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Clark: singing a different song

On his latest album, ‘Sus Dog’, Clark has put his singing voice front and centre, mixing his unearthly electronics with compelling songs. Ben Murphy talks to him about maintaining your humanity in a time of artificial intelligence, working with Thom Yorke from Radiohead, and why making music is a form of therapy

“Art becomes more valuable the less easy it is for AI to make a carbon copy of it in two seconds,” says Clark, discussing the direction of his new album. “Singing and writing words, it’s just a very direct way to instantly have a thumbprint on what you do that isn’t easily imitated.”

It’s not the first time Chris Clark has sung on his records, but ‘Sus Dog’ (released this Friday 26th May on his Throttle label) is his most vocal-led offering yet. Bar a couple of instrumental pieces, Clark’s voice is front and centre throughout the record, providing a human counterpoint to its convergence of skewed synths, lysergic electronics and live instrumentation. Though it’s otherworldly and experimental, ‘Sus Dog’ is a collection of songs — and maybe the closest this creator of offbeat electronica has ever got to pop. For him, singing and songwriting is one way to stand out and be different at a time when the increased sophistication of artificial intelligence threatens human creativity.

“There’s been vocals on my records for over a decade, but it’s the first one where it’s a bunch of songs, weird songs as they may be,” says Clark. “People can always say that’s a really obvious thing to do, to write a song, but the point is it’s always going to be unique, because if you write unique words, if you sing unique melodies, it’s harder to replicate. The most primitive form ever is song, that’s what people were doing when we didn’t even have instruments. Fusing that with cutting-edge technology, that’s a very magical zone of contrasts.”

DJ Mag is talking to Chris Clark one spring morning over Zoom. He’s at home in Brighton, wearing a buttoned-up pale blue shirt, his hair trimmed short, and as ever, he’s bright, friendly and engaged. Each record he makes is more than just a collection of tracks; there’s a reason behind them, something driving his art, ever since his classic debut album for Warp, ‘Clarence Park’, was released in 2001. With a musical career stretching over more than 20 years, Clark has made everything from fiery rave-ready techno to soundtracks for movies and TV, tapping into unearthly IDM and hip-hop adjacent rhythms, and influencing artists like Arca and Hudson Mohawke along the way.

Whereas his last record, ‘Playground In A Lake’, found him combining neo-classical piano pieces and choral voices with his characteristic strange melodies, and meditating on climate change and mortality, ‘Sus Dog’ is more expansive and synth-driven. The essential humanity of vocals, and how they interact with more synthetic forms, is a key element, but other themes explored are bittersweet memories, social anxiety, how places change over long periods of time, and bullying. Album highlight ‘Dolgoch Tape’ has a haunting synth line that flickers like a psychedelic zoetrope, a tune that was written in a burst of creativity on the train, reminiscing on a psychedelic experience from years ago.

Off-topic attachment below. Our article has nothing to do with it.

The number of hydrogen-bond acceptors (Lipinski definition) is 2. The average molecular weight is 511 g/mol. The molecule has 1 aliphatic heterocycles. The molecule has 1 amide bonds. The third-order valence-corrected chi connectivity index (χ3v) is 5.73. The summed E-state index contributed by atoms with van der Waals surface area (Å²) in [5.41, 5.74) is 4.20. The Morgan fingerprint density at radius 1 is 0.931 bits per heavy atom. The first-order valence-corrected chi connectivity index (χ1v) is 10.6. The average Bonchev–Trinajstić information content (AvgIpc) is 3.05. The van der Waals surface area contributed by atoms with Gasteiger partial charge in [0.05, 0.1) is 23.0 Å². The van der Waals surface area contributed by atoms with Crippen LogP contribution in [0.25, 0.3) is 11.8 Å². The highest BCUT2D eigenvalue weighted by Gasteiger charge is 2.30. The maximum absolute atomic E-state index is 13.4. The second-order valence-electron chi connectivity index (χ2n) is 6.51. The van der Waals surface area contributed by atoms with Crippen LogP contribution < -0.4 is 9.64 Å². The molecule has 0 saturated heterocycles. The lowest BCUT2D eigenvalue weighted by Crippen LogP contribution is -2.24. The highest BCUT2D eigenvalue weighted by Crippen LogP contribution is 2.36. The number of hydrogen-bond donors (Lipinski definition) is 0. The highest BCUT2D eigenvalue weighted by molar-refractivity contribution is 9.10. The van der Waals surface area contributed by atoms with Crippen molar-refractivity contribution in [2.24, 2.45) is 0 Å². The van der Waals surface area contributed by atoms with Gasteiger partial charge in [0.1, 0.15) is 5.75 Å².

“We didn’t clash at all. Thom [Yorke] is a super lovely guy, and there’d always be a disclaimer saying, ‘Feel free to fucking ignore me’. There was no stamping his foot and saying it has to be this way at all, it was more like suggestions that I could keep or reject.”

“Dolgoch is a waterfall in Wales, and I did some magic mushrooms there about 15 years ago with some friends, on someone’s 30th birthday, so it just takes me back, it’s quite a nostalgic track,” says Clark. “I don’t think the album is that nostalgic at all, but that track is quite melancholy but also euphoric, and recorded on tape, so imaginatively called ‘Dolgoch Tape’.

‘Town Crank’ thrums with electrical crackles, detuned synth riffs and pummelling drums, while ‘Wedding’ is halfway beautiful, halfway dark and tense, with circuitous electronics and bristling bass prods. ‘Forest’ is a blur of machine fuzz that gives way to a final vocal coda, imagining how the streets we walk down were once patches of wilderness. ‘Bully’, meanwhile, is one of Clark’s favourites on the record, inspired by everything from Thundercat to dream-pop band Beach House, its lyrics like a pep talk to a kid who’s being picked on.

“It’s not like, ‘Hey kid, let me tell you how it is’, in a cheesy paternal way, but because the melodies and harmonies are quite sour, and the sounds are quite hard and aggressive but also soft, you’re combining this sentiment that could be awful and offsetting it with all these other elements that give it complexity. That was a weird one; I remember writing the beat and I loved it, but it sounded like there was no funk in it at all, so I imagined there was a Thundercat bassline on it, and when that happened... you can sit on a piece for six months, and it will be that one thing that’s missing. When I managed to get a bit of swagger into it, it’s like, ‘Yeah, it’s finished’.”

A thread that runs through much of Clark’s music — and especially ‘Sus Dog’ — is a sense of the inbetween: of mixed emotions, and melodies that can be melancholy and joyful at once. “Yeah, exactly, you can’t put your finger on it, it’s sort of liminal,” he says. He points to My Bloody Valentine’s Kevin Shields as a master of this arcane art, singling out his unreleased track ‘Lalala Human Steps’ as a recent source of inspiration. “His music is feral. It’s that quality in music where you feel like it’s telling you something cryptic, which is beyond language. That’s the coin of the realm for me.”